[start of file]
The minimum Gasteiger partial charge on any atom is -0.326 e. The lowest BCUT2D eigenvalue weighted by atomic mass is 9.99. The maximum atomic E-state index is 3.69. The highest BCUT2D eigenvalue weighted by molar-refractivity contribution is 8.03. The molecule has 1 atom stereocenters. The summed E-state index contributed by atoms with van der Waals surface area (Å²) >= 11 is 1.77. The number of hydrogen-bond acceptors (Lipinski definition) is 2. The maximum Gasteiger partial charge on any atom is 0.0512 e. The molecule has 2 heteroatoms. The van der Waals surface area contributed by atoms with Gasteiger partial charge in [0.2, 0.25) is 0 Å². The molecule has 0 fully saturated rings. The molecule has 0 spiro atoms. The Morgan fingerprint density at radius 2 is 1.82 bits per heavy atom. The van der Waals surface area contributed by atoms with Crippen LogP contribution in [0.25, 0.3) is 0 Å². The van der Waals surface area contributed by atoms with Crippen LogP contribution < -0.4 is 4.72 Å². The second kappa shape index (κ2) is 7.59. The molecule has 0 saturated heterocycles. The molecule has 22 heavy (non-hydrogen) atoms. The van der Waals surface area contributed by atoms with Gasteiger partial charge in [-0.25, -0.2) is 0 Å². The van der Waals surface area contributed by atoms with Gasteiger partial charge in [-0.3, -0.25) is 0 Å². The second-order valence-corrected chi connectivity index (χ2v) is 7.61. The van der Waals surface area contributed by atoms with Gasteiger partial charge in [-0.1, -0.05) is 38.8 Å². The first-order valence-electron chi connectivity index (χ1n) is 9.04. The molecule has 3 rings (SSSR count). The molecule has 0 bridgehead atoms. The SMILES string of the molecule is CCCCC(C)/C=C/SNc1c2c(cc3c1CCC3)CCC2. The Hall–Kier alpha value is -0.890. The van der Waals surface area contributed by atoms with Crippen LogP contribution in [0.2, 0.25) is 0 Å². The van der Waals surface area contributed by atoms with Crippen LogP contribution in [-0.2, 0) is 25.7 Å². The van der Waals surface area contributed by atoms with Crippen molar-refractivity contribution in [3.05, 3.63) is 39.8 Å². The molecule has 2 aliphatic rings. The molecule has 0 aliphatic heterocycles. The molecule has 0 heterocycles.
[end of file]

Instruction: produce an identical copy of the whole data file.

The minimum Gasteiger partial charge on any atom is -0.326 e. The lowest BCUT2D eigenvalue weighted by atomic mass is 9.99. The maximum atomic E-state index is 3.69. The highest BCUT2D eigenvalue weighted by molar-refractivity contribution is 8.03. The molecule has 1 atom stereocenters. The summed E-state index contributed by atoms with van der Waals surface area (Å²) >= 11 is 1.77. The number of hydrogen-bond acceptors (Lipinski definition) is 2. The maximum Gasteiger partial charge on any atom is 0.0512 e. The molecule has 2 heteroatoms. The van der Waals surface area contributed by atoms with Gasteiger partial charge in [0.2, 0.25) is 0 Å². The molecule has 0 fully saturated rings. The molecule has 0 spiro atoms. The Morgan fingerprint density at radius 2 is 1.82 bits per heavy atom. The van der Waals surface area contributed by atoms with Crippen LogP contribution in [0.25, 0.3) is 0 Å². The van der Waals surface area contributed by atoms with Crippen LogP contribution < -0.4 is 4.72 Å². The second kappa shape index (κ2) is 7.59. The molecule has 0 saturated heterocycles. The molecule has 22 heavy (non-hydrogen) atoms. The van der Waals surface area contributed by atoms with Gasteiger partial charge in [-0.25, -0.2) is 0 Å². The van der Waals surface area contributed by atoms with Gasteiger partial charge in [-0.3, -0.25) is 0 Å². The second-order valence-corrected chi connectivity index (χ2v) is 7.61. The van der Waals surface area contributed by atoms with Gasteiger partial charge in [-0.1, -0.05) is 38.8 Å². The first-order valence-electron chi connectivity index (χ1n) is 9.04. The molecule has 3 rings (SSSR count). The molecule has 0 bridgehead atoms. The SMILES string of the molecule is CCCCC(C)/C=C/SNc1c2c(cc3c1CCC3)CCC2. The Hall–Kier alpha value is -0.890. The van der Waals surface area contributed by atoms with Crippen LogP contribution in [0.2, 0.25) is 0 Å². The van der Waals surface area contributed by atoms with Crippen LogP contribution in [-0.2, 0) is 25.7 Å². The van der Waals surface area contributed by atoms with Crippen molar-refractivity contribution in [3.05, 3.63) is 39.8 Å². The molecule has 2 aliphatic rings. The molecule has 0 aliphatic heterocycles. The molecule has 0 heterocycles.